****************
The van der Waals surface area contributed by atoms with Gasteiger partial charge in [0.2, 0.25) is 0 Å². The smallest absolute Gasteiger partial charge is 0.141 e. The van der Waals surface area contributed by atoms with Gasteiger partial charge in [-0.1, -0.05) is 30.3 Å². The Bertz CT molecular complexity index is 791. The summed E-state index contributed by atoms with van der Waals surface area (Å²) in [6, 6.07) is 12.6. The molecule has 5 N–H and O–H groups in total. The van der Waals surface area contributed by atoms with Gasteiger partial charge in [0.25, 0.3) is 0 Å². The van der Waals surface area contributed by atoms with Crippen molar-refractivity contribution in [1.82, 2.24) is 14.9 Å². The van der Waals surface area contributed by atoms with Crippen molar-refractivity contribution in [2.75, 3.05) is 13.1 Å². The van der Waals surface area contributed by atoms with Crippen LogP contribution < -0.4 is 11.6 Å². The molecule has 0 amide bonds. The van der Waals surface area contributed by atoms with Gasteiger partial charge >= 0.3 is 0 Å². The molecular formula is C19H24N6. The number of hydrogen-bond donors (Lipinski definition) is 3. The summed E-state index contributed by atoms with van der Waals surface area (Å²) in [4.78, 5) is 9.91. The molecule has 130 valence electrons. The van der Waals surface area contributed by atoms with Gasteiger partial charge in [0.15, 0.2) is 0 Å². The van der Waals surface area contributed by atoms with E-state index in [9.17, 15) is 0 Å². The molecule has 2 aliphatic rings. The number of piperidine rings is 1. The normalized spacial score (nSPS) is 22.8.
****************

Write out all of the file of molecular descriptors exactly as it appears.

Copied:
The van der Waals surface area contributed by atoms with Gasteiger partial charge in [0.2, 0.25) is 0 Å². The smallest absolute Gasteiger partial charge is 0.141 e. The van der Waals surface area contributed by atoms with Gasteiger partial charge in [-0.1, -0.05) is 30.3 Å². The Bertz CT molecular complexity index is 791. The summed E-state index contributed by atoms with van der Waals surface area (Å²) in [6, 6.07) is 12.6. The molecule has 5 N–H and O–H groups in total. The van der Waals surface area contributed by atoms with Gasteiger partial charge in [0.25, 0.3) is 0 Å². The van der Waals surface area contributed by atoms with Crippen molar-refractivity contribution in [1.82, 2.24) is 14.9 Å². The van der Waals surface area contributed by atoms with Crippen molar-refractivity contribution in [2.75, 3.05) is 13.1 Å². The van der Waals surface area contributed by atoms with Crippen LogP contribution < -0.4 is 11.6 Å². The molecule has 0 amide bonds. The van der Waals surface area contributed by atoms with Gasteiger partial charge >= 0.3 is 0 Å². The molecular formula is C19H24N6. The number of hydrogen-bond donors (Lipinski definition) is 3. The summed E-state index contributed by atoms with van der Waals surface area (Å²) in [4.78, 5) is 9.91. The molecule has 130 valence electrons. The van der Waals surface area contributed by atoms with Gasteiger partial charge in [0.15, 0.2) is 0 Å². The van der Waals surface area contributed by atoms with E-state index in [9.17, 15) is 0 Å². The molecule has 2 aliphatic rings. The number of piperidine rings is 1. The normalized spacial score (nSPS) is 22.8.